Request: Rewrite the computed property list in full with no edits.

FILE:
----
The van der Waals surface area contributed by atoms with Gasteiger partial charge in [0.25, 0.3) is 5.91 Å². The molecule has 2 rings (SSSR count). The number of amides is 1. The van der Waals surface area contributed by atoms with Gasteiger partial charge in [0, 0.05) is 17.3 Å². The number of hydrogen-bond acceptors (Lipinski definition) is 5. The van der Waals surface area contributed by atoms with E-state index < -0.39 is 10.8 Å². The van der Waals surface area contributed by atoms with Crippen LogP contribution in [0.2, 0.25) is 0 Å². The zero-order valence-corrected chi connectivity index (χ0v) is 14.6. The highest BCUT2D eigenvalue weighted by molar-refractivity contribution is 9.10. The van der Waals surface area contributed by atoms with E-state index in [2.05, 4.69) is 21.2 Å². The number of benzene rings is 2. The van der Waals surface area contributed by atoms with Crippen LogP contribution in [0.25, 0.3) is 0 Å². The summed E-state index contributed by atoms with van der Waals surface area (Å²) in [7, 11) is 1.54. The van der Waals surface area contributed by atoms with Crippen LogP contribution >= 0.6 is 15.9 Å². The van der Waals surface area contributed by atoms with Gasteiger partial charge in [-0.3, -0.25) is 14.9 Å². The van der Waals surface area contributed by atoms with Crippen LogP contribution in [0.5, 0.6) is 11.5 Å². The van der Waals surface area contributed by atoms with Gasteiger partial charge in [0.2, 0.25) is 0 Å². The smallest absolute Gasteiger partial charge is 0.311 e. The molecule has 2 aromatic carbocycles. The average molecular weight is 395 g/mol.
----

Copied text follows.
The van der Waals surface area contributed by atoms with Gasteiger partial charge in [0.25, 0.3) is 5.91 Å². The molecule has 2 rings (SSSR count). The number of amides is 1. The van der Waals surface area contributed by atoms with Gasteiger partial charge in [0, 0.05) is 17.3 Å². The number of hydrogen-bond acceptors (Lipinski definition) is 5. The van der Waals surface area contributed by atoms with E-state index < -0.39 is 10.8 Å². The van der Waals surface area contributed by atoms with Crippen LogP contribution in [0.2, 0.25) is 0 Å². The zero-order valence-corrected chi connectivity index (χ0v) is 14.6. The highest BCUT2D eigenvalue weighted by molar-refractivity contribution is 9.10. The van der Waals surface area contributed by atoms with E-state index in [2.05, 4.69) is 21.2 Å². The number of benzene rings is 2. The van der Waals surface area contributed by atoms with Crippen LogP contribution in [0.25, 0.3) is 0 Å². The summed E-state index contributed by atoms with van der Waals surface area (Å²) in [7, 11) is 1.54. The van der Waals surface area contributed by atoms with Crippen LogP contribution >= 0.6 is 15.9 Å². The van der Waals surface area contributed by atoms with Gasteiger partial charge in [-0.3, -0.25) is 14.9 Å². The van der Waals surface area contributed by atoms with Crippen LogP contribution in [0.5, 0.6) is 11.5 Å². The van der Waals surface area contributed by atoms with Gasteiger partial charge in [0.2, 0.25) is 0 Å². The smallest absolute Gasteiger partial charge is 0.311 e. The molecule has 2 aromatic carbocycles. The average molecular weight is 395 g/mol.